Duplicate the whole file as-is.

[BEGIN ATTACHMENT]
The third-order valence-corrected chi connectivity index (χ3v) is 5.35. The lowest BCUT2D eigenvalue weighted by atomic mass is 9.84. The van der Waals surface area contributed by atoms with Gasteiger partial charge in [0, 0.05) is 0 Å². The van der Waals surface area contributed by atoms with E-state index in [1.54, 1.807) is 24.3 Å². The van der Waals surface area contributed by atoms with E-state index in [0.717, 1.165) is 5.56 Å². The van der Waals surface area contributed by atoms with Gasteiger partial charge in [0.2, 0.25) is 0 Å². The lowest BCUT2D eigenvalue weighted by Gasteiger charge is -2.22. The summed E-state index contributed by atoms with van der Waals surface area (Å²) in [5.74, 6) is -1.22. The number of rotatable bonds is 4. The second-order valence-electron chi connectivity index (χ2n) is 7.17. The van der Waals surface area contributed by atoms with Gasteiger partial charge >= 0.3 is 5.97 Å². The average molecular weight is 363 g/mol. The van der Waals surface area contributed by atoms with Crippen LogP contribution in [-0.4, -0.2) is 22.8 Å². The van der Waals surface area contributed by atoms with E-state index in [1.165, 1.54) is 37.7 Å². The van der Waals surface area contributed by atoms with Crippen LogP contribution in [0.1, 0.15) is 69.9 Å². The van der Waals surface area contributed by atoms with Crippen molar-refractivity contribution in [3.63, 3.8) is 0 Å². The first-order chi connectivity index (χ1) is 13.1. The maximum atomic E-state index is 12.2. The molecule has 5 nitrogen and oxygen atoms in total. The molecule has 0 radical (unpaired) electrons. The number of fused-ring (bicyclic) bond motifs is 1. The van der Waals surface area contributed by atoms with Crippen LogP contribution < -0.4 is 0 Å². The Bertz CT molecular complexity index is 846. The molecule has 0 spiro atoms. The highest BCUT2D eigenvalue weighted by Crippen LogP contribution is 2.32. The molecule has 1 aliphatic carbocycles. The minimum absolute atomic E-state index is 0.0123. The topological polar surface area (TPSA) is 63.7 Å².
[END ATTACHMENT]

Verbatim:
The third-order valence-corrected chi connectivity index (χ3v) is 5.35. The lowest BCUT2D eigenvalue weighted by atomic mass is 9.84. The van der Waals surface area contributed by atoms with Gasteiger partial charge in [0, 0.05) is 0 Å². The van der Waals surface area contributed by atoms with E-state index in [1.54, 1.807) is 24.3 Å². The van der Waals surface area contributed by atoms with E-state index in [0.717, 1.165) is 5.56 Å². The van der Waals surface area contributed by atoms with Gasteiger partial charge in [0.2, 0.25) is 0 Å². The lowest BCUT2D eigenvalue weighted by Gasteiger charge is -2.22. The summed E-state index contributed by atoms with van der Waals surface area (Å²) in [5.74, 6) is -1.22. The number of rotatable bonds is 4. The second-order valence-electron chi connectivity index (χ2n) is 7.17. The van der Waals surface area contributed by atoms with Gasteiger partial charge >= 0.3 is 5.97 Å². The average molecular weight is 363 g/mol. The van der Waals surface area contributed by atoms with Crippen LogP contribution in [-0.4, -0.2) is 22.8 Å². The van der Waals surface area contributed by atoms with E-state index in [1.165, 1.54) is 37.7 Å². The van der Waals surface area contributed by atoms with Crippen LogP contribution in [0.1, 0.15) is 69.9 Å². The van der Waals surface area contributed by atoms with Crippen molar-refractivity contribution in [3.63, 3.8) is 0 Å². The first-order chi connectivity index (χ1) is 13.1. The maximum atomic E-state index is 12.2. The molecule has 5 nitrogen and oxygen atoms in total. The molecule has 0 radical (unpaired) electrons. The number of fused-ring (bicyclic) bond motifs is 1. The van der Waals surface area contributed by atoms with Crippen LogP contribution < -0.4 is 0 Å². The Bertz CT molecular complexity index is 846. The molecule has 0 spiro atoms. The highest BCUT2D eigenvalue weighted by Crippen LogP contribution is 2.32. The molecule has 1 aliphatic carbocycles. The minimum absolute atomic E-state index is 0.0123. The topological polar surface area (TPSA) is 63.7 Å².